Skip to main content

Verified by Psychology Today

Will Ageism End Soon?

Data suggests there is no reason to believe it will.

Key points

  • Many companies have embraced the idea that “doing good” is good for everyone.
  • Making workforces more diverse, equitable, and inclusive has become a big part of corporate social responsibility.
  • Older workers have been notably excluded from the humanization of Big Business.
  • Data suggests that instances of ageism have only increased in recent years.

Corporate America, or "Big Business" if you prefer, has much to be proud of. For more than a century, companies provided jobs to millions of Americans, fueling the economy and helping create the consumer-driven American way of life. After World War II, many corporations became international in scope, propelling the United States to become the richest and most powerful civilization in history.

At the same time, Big Business has not been a particularly good citizen. Trusts and monopolies were common in the late 19th century, and over the decades the government found itself in the uncomfortable position of having to increasingly regulate what was intended to be a laissez-faire or free-market economy. By the greed-is-good 1980s, Wall Street was responsible for all kinds of illegal shenanigans, and many companies found clever ways to avoid paying taxes.

This could perhaps have been expected, given the guiding ethos that corporations were solely dedicated to increasing profits for the benefit of their employees and shareholders. (See superstar economist Milton Friedman’s classic 1970 essay “The Social Responsibility of Business Is to Increase Its Profits” for more on that.) Yet this pursuit also included Corporate America’s deliberate, successful, and inexcusable mission of keeping its hallowed halls free of women, people of color, and even people of certain ethnicities now considered "white." It wasn’t until the late 1960s that these groups began making inroads into the Old (and almost exclusively WASPish) Boys’ Club, a pursuit that continues to this day.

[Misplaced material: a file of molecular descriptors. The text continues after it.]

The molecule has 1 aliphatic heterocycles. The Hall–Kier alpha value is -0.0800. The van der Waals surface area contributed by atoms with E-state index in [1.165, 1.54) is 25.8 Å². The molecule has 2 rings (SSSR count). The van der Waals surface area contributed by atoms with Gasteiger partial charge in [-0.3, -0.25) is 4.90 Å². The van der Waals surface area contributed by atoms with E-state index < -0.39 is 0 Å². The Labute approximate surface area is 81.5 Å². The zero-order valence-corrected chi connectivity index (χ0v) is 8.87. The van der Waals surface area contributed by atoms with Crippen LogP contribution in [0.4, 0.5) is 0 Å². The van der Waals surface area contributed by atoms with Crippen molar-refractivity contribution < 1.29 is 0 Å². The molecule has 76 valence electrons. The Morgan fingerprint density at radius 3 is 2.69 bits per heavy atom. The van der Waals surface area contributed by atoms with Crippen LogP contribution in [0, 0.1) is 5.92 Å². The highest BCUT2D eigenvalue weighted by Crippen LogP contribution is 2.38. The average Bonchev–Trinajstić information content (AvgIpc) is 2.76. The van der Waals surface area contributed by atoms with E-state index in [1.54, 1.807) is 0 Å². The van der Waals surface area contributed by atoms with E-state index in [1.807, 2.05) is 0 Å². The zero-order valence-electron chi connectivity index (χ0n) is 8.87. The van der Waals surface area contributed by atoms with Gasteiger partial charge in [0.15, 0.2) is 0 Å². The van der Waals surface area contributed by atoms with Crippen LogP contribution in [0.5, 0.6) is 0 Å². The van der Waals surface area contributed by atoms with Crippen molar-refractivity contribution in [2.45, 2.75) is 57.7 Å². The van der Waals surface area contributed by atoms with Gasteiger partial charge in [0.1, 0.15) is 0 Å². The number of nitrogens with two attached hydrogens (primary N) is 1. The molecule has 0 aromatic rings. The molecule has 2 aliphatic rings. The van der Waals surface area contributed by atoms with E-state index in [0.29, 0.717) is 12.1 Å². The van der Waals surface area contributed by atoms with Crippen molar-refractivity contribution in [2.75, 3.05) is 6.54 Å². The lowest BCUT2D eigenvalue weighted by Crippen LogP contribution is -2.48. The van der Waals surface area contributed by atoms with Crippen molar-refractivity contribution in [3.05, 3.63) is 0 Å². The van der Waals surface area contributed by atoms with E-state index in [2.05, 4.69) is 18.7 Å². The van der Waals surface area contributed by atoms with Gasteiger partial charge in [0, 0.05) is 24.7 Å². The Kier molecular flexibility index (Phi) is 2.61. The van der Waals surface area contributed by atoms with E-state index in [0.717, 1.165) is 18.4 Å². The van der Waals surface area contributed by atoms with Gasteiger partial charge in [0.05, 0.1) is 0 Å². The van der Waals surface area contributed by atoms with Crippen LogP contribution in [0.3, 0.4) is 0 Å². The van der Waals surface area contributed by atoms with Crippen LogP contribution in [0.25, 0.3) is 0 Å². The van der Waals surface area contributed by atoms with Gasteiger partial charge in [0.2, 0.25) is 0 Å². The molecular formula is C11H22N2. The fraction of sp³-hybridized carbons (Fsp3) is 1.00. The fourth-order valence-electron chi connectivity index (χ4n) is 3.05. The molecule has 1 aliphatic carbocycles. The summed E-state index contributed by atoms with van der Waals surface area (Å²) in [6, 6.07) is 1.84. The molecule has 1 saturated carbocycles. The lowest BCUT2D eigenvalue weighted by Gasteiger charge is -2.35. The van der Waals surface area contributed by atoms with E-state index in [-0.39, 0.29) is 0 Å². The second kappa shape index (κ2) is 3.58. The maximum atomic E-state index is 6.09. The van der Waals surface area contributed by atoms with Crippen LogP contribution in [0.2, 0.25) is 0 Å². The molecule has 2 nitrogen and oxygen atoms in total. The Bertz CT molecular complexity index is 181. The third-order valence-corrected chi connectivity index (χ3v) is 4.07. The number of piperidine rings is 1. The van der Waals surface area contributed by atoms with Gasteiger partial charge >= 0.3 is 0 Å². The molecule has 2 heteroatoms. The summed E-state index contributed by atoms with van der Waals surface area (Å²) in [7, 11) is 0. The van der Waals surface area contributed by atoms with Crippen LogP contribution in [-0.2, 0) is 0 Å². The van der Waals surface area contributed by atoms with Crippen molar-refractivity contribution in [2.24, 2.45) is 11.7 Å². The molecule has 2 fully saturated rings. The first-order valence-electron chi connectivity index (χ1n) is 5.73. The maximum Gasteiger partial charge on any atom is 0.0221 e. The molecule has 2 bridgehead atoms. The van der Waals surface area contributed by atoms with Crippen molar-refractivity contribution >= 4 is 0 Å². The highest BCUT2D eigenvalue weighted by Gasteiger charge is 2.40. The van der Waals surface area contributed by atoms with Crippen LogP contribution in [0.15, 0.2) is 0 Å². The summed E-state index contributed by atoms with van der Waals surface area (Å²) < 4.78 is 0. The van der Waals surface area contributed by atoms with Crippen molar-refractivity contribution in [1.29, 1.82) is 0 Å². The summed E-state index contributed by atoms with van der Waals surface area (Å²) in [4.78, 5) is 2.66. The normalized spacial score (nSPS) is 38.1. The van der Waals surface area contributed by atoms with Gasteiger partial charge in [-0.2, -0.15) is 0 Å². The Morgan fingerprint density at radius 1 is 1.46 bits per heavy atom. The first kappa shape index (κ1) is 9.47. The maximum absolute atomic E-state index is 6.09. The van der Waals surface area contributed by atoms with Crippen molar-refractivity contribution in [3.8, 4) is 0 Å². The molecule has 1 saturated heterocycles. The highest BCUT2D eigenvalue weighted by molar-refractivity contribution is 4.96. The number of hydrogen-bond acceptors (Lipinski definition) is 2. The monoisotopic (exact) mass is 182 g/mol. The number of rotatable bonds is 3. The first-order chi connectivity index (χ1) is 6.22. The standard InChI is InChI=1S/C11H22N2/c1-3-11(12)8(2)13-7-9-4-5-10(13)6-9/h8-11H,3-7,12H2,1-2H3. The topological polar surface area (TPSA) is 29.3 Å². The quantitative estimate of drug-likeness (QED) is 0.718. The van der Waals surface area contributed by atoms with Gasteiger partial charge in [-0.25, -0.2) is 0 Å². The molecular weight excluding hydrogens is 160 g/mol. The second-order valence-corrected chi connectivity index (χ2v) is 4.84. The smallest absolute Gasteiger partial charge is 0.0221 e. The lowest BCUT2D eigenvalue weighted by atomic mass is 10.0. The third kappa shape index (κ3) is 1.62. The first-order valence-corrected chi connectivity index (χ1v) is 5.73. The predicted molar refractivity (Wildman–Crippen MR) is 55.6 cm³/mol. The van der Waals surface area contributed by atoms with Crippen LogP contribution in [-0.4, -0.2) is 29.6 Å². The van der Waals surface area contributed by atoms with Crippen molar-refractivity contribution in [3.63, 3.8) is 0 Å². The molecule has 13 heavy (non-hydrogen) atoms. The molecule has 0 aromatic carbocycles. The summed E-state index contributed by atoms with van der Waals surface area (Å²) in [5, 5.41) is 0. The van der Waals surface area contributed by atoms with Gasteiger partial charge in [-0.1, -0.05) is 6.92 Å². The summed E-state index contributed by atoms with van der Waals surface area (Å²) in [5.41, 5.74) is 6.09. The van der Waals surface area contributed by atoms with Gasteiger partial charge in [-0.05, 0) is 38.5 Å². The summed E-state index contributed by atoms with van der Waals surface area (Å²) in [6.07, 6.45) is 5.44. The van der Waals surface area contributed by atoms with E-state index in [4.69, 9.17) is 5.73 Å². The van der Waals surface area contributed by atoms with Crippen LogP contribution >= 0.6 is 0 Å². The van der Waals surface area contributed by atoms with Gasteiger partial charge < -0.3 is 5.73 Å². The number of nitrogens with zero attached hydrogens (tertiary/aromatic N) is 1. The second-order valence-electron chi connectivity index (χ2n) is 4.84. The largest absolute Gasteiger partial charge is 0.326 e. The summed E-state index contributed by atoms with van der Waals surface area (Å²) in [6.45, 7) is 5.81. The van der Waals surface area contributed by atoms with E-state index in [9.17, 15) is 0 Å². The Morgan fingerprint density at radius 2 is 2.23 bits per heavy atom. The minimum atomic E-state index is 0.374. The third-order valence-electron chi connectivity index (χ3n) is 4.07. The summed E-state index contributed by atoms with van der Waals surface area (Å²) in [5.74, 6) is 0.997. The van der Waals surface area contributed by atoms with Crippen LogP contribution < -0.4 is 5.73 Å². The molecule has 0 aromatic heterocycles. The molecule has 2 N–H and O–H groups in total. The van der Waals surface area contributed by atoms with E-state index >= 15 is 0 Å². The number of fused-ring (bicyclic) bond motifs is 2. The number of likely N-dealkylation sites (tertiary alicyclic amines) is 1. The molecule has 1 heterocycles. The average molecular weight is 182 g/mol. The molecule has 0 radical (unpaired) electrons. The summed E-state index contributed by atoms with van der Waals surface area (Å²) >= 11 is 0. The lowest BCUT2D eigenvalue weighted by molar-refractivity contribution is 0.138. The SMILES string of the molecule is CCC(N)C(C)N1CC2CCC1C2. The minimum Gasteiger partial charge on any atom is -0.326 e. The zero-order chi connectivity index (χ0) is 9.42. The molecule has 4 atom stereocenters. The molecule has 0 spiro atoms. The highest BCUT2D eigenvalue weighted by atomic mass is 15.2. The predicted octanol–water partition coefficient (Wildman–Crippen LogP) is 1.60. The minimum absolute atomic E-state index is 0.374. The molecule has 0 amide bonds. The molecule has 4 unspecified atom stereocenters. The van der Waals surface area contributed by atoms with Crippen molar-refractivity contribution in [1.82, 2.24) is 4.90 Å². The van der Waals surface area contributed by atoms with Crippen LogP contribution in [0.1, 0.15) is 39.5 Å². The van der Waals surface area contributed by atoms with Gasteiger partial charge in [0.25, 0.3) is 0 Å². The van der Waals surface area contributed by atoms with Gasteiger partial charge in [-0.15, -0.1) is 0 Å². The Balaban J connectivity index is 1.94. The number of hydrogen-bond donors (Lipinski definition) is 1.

In the wake of the recent #MeToo and Black Lives Matter social movements, it seems that Corporate America has begun to toss Friedman’s essay into the dustbin of history by recognizing that Big Business has a greater social responsibility than increasing its profits. Purpose has entered the equation, meaning that many companies have embraced the idea that “doing good” is good for everyone, including themselves. Making workforces more diverse, equitable, and inclusive is a big part of this, of course, a sign that some corporations finally understand that their ultimate mission is about people rather than profits.

Sadly, older workers have been notably excluded from this long-overdue humanization of Big Business. “While research shows bias around sexuality and race has declined precipitously over the last 12 years, the one area where unconscious bias has barely shifted is ageism,” Sheila Callaham wrote in Forbes in 2019, citing a 2015 EEOC study that found only 8 percent of companies with diversity and inclusion strategies included age.

Counter to the trend towards corporate social responsibility, things are going from bad to worse with regard to age discrimination in the workplace. “Older workers in the U.S. are reporting higher levels of discrimination at work than ever before,” Stephanie Russell-Kraft wrote for Business Insider in June of this year. She cited an AARP study showing that 78 percent of older workers saw or experienced age discrimination in 2020, compared with 61 percent in 2018.

Even one case of age discrimination would be too many, yet more than 67,000 such charges were filed in 2020, according to the EEOC. That number, however, is a small fraction of what actually takes place in the hiring and firing process. Filing a suit is not only time-consuming, expensive, and emotionally exhausting but, because of the courts’ high bar to prove it, often not successful.

I and many others have explained at length why ageism, especially that in the workplace, remains what has been called the “last openly tolerated form of discrimination.” None of these efforts (for me, three books, dozens of blog posts, and a bunch of presentations) appears to have had any effect, as the numbers above show. The data suggests there is no reason to believe that ageism will end anytime soon, if ever.

DEI and HR folks serve as the gatekeepers to Corporate America and thus could end ageism in the workplace if they and their bosses chose to do so. Discrimination against any group of people based on a physical characteristic or biological trait—skin color, body parts, or gray hair and wrinkles—should be considered an unamerican activity, i.e., contrary to the nation’s democratic ideals expressed by the Founding Fathers. Thus, I argue that Corporate America will never be truly American until it demonstrates that all men and women, regardless of their age, are created equal.

References

Samuel, Lawrence R. (2021). Age Friendly: Ending Ageism in America. New York: Routledge.

advertisement